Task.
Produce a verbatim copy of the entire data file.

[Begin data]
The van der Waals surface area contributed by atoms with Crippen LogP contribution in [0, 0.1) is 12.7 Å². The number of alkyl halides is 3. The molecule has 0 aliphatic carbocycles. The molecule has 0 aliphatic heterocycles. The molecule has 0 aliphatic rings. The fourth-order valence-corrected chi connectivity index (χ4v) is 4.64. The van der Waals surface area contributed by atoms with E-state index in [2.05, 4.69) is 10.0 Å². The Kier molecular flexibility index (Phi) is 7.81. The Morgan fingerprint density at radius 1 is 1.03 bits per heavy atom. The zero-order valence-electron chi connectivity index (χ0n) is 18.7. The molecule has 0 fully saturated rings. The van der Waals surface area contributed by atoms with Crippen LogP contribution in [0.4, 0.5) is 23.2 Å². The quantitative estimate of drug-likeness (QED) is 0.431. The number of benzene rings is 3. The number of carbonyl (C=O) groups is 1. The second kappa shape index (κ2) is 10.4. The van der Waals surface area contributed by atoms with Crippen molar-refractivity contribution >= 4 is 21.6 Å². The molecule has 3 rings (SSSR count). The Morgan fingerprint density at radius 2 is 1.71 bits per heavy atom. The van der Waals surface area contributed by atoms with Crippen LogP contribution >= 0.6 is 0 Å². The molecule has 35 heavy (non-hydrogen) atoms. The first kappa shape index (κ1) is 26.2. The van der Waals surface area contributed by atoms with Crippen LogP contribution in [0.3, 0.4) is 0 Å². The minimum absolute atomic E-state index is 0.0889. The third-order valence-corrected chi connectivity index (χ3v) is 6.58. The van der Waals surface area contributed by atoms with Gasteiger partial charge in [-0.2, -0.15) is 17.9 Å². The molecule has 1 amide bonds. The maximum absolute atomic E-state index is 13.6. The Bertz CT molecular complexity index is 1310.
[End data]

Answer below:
The van der Waals surface area contributed by atoms with Crippen LogP contribution in [0, 0.1) is 12.7 Å². The number of alkyl halides is 3. The molecule has 0 aliphatic carbocycles. The molecule has 0 aliphatic heterocycles. The molecule has 0 aliphatic rings. The fourth-order valence-corrected chi connectivity index (χ4v) is 4.64. The van der Waals surface area contributed by atoms with E-state index in [2.05, 4.69) is 10.0 Å². The Kier molecular flexibility index (Phi) is 7.81. The Morgan fingerprint density at radius 1 is 1.03 bits per heavy atom. The zero-order valence-electron chi connectivity index (χ0n) is 18.7. The molecule has 0 fully saturated rings. The van der Waals surface area contributed by atoms with Crippen LogP contribution in [0.4, 0.5) is 23.2 Å². The quantitative estimate of drug-likeness (QED) is 0.431. The number of benzene rings is 3. The number of carbonyl (C=O) groups is 1. The second kappa shape index (κ2) is 10.4. The van der Waals surface area contributed by atoms with Crippen molar-refractivity contribution >= 4 is 21.6 Å². The molecule has 3 rings (SSSR count). The Morgan fingerprint density at radius 2 is 1.71 bits per heavy atom. The van der Waals surface area contributed by atoms with Crippen LogP contribution >= 0.6 is 0 Å². The molecule has 35 heavy (non-hydrogen) atoms. The first kappa shape index (κ1) is 26.2. The van der Waals surface area contributed by atoms with Crippen LogP contribution in [0.3, 0.4) is 0 Å². The minimum absolute atomic E-state index is 0.0889. The third-order valence-corrected chi connectivity index (χ3v) is 6.58. The van der Waals surface area contributed by atoms with Gasteiger partial charge in [-0.2, -0.15) is 17.9 Å². The molecule has 1 amide bonds. The maximum absolute atomic E-state index is 13.6. The Bertz CT molecular complexity index is 1310.